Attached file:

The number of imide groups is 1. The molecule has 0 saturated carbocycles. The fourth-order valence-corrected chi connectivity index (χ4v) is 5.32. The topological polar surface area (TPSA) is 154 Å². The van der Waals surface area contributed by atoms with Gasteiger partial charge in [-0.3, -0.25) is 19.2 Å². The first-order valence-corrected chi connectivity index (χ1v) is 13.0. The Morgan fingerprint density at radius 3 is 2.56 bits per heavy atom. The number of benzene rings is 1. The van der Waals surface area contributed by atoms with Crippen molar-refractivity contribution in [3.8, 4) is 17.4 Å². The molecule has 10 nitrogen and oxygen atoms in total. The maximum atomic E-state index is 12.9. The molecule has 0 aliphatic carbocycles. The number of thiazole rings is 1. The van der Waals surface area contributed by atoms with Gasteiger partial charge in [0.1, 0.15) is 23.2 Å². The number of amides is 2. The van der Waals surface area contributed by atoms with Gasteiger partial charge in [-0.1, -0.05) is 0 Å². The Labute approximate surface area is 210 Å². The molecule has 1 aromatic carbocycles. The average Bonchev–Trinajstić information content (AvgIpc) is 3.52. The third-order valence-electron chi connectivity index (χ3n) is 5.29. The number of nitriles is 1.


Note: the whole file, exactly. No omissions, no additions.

The number of imide groups is 1. The molecule has 0 saturated carbocycles. The fourth-order valence-corrected chi connectivity index (χ4v) is 5.32. The topological polar surface area (TPSA) is 154 Å². The van der Waals surface area contributed by atoms with Gasteiger partial charge in [-0.3, -0.25) is 19.2 Å². The first-order valence-corrected chi connectivity index (χ1v) is 13.0. The Morgan fingerprint density at radius 3 is 2.56 bits per heavy atom. The number of benzene rings is 1. The van der Waals surface area contributed by atoms with Crippen molar-refractivity contribution in [3.8, 4) is 17.4 Å². The molecule has 10 nitrogen and oxygen atoms in total. The maximum atomic E-state index is 12.9. The molecule has 0 aliphatic carbocycles. The number of thiazole rings is 1. The van der Waals surface area contributed by atoms with Gasteiger partial charge in [0.1, 0.15) is 23.2 Å². The number of amides is 2. The van der Waals surface area contributed by atoms with Gasteiger partial charge in [-0.1, -0.05) is 0 Å². The Labute approximate surface area is 210 Å². The molecule has 1 aromatic carbocycles. The average Bonchev–Trinajstić information content (AvgIpc) is 3.52. The third-order valence-electron chi connectivity index (χ3n) is 5.29. The number of nitriles is 1.